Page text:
- +When can you use a nudge?
There are various levers available to create incentives or disincentives for changing individuals’ behavior. A nudge is the correct tool when you want to change how a choice is presented in a context where people are making quick—reflexive, intuitive—“gut reaction” decisions.
- +Are nudges new?
Trying to influence behavior with a nudge is not new. There is a large interdisciplinary literature on behavior change and how humans attempt to influence each other’s behavior. The term "nudge" originates from the field of behavioral economics and is a type of behavioral insight. The concept was popularized by Richard Thaler and Cass Sunstein’s 2008 book, Nudge: Improving Decisions about Health, Wealth and Happiness. Richard Thaler won a Nobel Prize for Economics in 2017 for his work on nudges.
What is new is the application of nudges to the field of public policy through evidence-based development and implementation. Many governments around the world are beginning to establish nudge units tasked with applying behavioral insights to analyze obstacles and then designing nudges to overcome them.
- +How are nudges used?
Nudges can solve all sorts of problems that governments and businesses consider important. Traditional areas where behavioral insights can play a strong role include:
- Determining access to programs
- Presenting information to the public
- Structuring choices within programs
- Designing incentives
Nudging is a compelling tool because it provides a low-cost, low-risk intervention strategy with tangible, measurable gains.
- +What is not an example of a nudge?
Some behavioral interventions do not qualify as nudges, including:
Behavioral Change Tool
Persuasion is the process of changing or reinforcing attitudes, beliefs, values or behaviors. It's appropriate for reflective decision-making that requires concentration, problem-solving and deliberation. (Nudges focus on the opposite—quick decision-making.)
Education is effective when the public interest aligns with those of the target audience, the benefits are attractive, and immediate, obvious, low cost, skills/resources to change are available (such as recycling or dietary guidelines).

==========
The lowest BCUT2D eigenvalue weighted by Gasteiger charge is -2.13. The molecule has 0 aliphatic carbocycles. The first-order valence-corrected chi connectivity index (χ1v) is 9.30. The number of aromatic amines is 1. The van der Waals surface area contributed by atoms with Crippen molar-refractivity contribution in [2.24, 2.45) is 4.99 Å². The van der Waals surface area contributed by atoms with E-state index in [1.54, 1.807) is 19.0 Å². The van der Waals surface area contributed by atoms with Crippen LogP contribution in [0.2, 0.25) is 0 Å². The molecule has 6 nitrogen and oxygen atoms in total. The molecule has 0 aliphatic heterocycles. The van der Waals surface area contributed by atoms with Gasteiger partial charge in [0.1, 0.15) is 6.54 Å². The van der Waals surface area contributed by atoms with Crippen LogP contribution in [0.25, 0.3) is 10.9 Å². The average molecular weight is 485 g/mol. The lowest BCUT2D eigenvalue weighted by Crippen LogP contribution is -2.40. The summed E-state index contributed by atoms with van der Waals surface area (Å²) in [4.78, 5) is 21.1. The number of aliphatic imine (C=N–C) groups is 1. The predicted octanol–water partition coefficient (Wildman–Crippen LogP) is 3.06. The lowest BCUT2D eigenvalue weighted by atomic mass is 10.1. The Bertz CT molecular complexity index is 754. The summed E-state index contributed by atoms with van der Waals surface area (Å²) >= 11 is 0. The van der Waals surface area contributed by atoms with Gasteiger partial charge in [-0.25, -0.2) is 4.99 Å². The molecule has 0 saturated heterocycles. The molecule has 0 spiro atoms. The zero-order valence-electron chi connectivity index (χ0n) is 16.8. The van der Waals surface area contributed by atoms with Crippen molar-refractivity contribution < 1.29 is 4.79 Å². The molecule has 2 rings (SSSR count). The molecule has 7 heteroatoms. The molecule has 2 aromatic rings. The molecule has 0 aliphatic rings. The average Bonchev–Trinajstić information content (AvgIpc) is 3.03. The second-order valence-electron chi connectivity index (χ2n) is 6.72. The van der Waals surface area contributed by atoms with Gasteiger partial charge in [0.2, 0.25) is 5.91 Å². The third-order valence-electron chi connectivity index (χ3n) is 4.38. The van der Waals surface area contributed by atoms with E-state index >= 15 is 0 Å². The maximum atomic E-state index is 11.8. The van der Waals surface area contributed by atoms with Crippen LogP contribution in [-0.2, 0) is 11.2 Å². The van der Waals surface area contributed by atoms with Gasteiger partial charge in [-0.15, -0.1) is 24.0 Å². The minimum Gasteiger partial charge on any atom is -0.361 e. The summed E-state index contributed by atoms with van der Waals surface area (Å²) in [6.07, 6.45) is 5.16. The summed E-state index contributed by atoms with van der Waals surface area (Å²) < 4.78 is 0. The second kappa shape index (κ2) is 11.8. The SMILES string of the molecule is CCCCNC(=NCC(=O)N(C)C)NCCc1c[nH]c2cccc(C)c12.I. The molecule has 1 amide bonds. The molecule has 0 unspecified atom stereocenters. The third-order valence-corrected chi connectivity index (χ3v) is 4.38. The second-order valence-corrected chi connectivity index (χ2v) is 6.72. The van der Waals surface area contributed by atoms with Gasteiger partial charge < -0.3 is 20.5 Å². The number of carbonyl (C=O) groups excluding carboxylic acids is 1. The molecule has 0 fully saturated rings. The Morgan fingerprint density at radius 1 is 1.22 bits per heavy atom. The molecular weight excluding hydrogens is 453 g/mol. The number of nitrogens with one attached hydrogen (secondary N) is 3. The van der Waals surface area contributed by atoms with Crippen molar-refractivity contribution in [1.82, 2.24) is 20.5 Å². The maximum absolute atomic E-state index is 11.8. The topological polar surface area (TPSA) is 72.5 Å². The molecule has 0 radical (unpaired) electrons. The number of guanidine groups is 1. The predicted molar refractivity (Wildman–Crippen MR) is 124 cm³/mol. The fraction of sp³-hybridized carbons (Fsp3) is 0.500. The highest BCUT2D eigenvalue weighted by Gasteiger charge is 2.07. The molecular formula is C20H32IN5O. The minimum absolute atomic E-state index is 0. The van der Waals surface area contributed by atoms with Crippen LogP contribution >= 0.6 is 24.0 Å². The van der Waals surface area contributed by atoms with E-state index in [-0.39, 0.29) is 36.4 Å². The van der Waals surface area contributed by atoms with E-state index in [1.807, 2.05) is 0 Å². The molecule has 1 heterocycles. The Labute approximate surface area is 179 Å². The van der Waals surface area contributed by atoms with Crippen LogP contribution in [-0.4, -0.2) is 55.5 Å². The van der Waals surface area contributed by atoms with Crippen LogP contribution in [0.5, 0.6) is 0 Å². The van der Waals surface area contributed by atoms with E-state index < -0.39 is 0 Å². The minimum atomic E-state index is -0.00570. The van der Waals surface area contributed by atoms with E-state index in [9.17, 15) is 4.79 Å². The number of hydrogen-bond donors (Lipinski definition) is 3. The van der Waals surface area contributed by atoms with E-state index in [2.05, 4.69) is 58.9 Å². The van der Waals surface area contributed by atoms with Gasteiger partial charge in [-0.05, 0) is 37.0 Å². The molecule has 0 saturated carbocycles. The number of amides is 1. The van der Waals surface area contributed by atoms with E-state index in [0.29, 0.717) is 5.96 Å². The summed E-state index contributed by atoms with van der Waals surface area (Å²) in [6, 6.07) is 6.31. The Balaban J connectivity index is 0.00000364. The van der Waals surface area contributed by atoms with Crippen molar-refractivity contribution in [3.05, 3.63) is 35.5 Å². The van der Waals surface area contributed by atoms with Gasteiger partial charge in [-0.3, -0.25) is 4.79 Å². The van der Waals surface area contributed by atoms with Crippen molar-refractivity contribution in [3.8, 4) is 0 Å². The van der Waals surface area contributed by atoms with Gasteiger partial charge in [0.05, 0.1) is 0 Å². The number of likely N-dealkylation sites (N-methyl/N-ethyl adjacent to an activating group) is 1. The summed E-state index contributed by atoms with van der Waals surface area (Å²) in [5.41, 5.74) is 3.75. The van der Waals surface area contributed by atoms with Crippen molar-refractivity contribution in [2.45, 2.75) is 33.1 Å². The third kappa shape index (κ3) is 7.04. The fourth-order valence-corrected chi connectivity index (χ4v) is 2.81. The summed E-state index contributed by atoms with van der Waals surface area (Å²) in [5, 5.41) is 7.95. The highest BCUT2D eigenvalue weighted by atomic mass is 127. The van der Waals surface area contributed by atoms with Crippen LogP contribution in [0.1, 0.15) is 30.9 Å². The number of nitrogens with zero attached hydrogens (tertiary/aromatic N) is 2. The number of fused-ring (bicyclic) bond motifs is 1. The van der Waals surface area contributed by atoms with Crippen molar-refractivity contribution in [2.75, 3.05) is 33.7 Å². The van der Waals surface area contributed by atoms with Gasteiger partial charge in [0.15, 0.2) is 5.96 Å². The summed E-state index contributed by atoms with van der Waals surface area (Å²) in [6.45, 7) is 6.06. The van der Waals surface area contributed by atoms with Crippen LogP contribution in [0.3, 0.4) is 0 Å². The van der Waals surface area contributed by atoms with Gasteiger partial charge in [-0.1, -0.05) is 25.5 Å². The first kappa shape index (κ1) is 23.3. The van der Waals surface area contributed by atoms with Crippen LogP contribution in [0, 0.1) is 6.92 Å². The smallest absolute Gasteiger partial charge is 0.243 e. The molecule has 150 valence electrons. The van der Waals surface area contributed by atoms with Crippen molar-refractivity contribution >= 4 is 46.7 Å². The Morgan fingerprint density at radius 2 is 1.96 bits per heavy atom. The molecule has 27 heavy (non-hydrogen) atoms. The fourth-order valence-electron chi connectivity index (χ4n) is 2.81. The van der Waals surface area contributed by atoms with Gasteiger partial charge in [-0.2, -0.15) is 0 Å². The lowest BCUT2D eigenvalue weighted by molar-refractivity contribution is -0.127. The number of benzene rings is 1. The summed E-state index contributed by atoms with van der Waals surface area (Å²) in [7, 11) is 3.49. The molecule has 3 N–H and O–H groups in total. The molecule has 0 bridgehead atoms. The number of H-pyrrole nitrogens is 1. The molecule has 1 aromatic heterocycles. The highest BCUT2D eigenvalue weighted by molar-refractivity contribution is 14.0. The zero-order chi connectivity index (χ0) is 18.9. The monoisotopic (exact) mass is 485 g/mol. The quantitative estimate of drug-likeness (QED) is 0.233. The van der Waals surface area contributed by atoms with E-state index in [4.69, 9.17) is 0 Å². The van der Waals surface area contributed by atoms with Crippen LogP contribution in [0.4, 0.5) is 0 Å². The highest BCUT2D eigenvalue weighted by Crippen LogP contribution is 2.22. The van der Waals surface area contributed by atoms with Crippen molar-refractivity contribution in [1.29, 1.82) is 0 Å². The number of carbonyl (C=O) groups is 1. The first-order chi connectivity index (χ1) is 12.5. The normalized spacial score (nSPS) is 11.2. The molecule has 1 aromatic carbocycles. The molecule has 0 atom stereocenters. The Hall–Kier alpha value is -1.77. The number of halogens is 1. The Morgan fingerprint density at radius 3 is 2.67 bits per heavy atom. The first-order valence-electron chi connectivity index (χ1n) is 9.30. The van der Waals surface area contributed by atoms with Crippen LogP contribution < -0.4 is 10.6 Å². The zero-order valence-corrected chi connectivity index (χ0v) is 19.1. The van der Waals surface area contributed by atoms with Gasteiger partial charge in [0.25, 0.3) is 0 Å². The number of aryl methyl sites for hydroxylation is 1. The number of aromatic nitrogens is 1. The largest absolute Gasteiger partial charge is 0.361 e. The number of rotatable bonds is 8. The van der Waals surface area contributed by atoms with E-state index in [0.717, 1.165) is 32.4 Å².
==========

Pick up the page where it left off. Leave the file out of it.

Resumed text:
Laws are effective when individuals are unlikely to change in the absence of formally codified norms and expected consequences (such as seat belts and child safety seats in motor vehicles).
Enforcement is the correct tool when tangible action (such as fines or sanctions) must be taken against prohibited behavior (such as illegal fishing, poaching, wildlife trade) to counter offenders, ensure accountability, and deter future offenses.
- +What is the average duration of a MITRE nudge study?
While no two studies are exactly alike, all the studies have two phases. Phase 1 consists of exploratory research to understand the problem and the desired behavior. During this phase, the team then identifies behavioral insight principles relevant to the desired behavior. At the end of Phase 1 the team identifies nudge(s) to test.
Phase 2 focuses on proof-of-concept field experiments (randomized controlled trials) to test the nudge(s). The field experiments take time to execute (4-6 months). On average, the total length of a nudge study is approximately 6-12 months.
- +How do you know when a nudge worked?
The MITRE Nudge Lab takes a scientific approach to conducting nudge studies. All nudge interventions are tested with proof-of-concept field experiments. The goal is to make a small change with a disproportionate impact. The MITRE team will provide evidence (or the lack thereof) of a nudge’s impact. The team does not encourage scaling a nudge up until there is evidence that it works at a smaller scale. Sometimes refining a nudge is an iterative process.
- +Who should I contact to explore a nudge project?
Please send an email to the Nudge Lab at firstname.lastname@example.org. The team is happy to explore whether a Nudge Study is a good option for your project.
Learn more about MITRE's Nudge Lab.